When it comes to marriage we may have a view,
Of others and their marriages and how they don’t hold true,
But instead there’s an idea that refreshes our sight,
There are a million happy forms of marriage alright!
There are many marriages around,
Which make all kinds of sound,
And though we think there’s abuse,
The truth is, in these, there’s finally a truce.
Then there are marriages of hardly a word,
Relationships were no utterance is ever stirred,
But we shouldn’t assume they have it together,
Instead they could be at the end of their tether.
The colours of marriage fill the screen,
Of every hope, and plan, and childhood dream,
There are only two who can judge how they fare,
Hardly another soul should ever but dare.
It’s a tricky business getting involved in judging things, especially marriages from afar. As married couples, singles, or divorced persons we have all had opportunities to judge or be judged. We have all experienced the placement of the slide under the social microscope. And although our fallen nature is given to the sin of judging another, we go on in that venture or we are a victim of it—or usually both.
When we consider, however, that there are a million forms of happy marriage (to use a round number as indicative of the many varieties of relational happiness) we have the opportunity to broaden our perspective. Judgment is seen as narrow-minded. With such a skewed perspective we hardly make a reliable witness.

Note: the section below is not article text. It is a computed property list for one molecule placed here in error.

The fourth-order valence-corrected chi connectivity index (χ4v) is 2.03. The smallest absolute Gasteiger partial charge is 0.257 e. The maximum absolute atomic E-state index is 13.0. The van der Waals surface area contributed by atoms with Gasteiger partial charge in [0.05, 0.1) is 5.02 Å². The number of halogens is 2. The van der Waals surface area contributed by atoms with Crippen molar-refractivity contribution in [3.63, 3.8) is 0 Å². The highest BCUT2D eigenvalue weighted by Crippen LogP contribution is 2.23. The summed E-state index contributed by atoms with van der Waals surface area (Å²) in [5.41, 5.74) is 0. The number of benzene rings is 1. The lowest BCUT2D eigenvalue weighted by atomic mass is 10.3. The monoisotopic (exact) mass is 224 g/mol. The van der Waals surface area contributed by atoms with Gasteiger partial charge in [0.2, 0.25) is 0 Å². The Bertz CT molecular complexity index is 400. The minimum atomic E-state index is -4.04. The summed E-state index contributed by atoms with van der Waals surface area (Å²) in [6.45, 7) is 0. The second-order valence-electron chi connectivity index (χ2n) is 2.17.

Instead of venturing into the narrow-mindedness of analysing somebody else’s relationship, we are blessed all the more to analyse our own relationships.
This is the turning point in our thinking that converts us back to repentance.
Perhaps if we see unhappiness in others’ marriages, we are merely entering into transference from our own issues. What are we hiding from? This highlights the classic truth that Jesus raised in the Sermon on the Mount (Matthew 7:1-6). We might see fault in the other, but that is a speck compared with the plank in our own eye.
If we were to focus, instead, on the things that are working in other people’s marriages we might more readily recognise, in appreciation, the things that are working in our marriages.
We cannot hope to know the happiness enfolded over another couple in their marriage. But we can endeavour to look for the positives in order to learn what we might apply to improve our own.
© 2012 S. J. Wickham.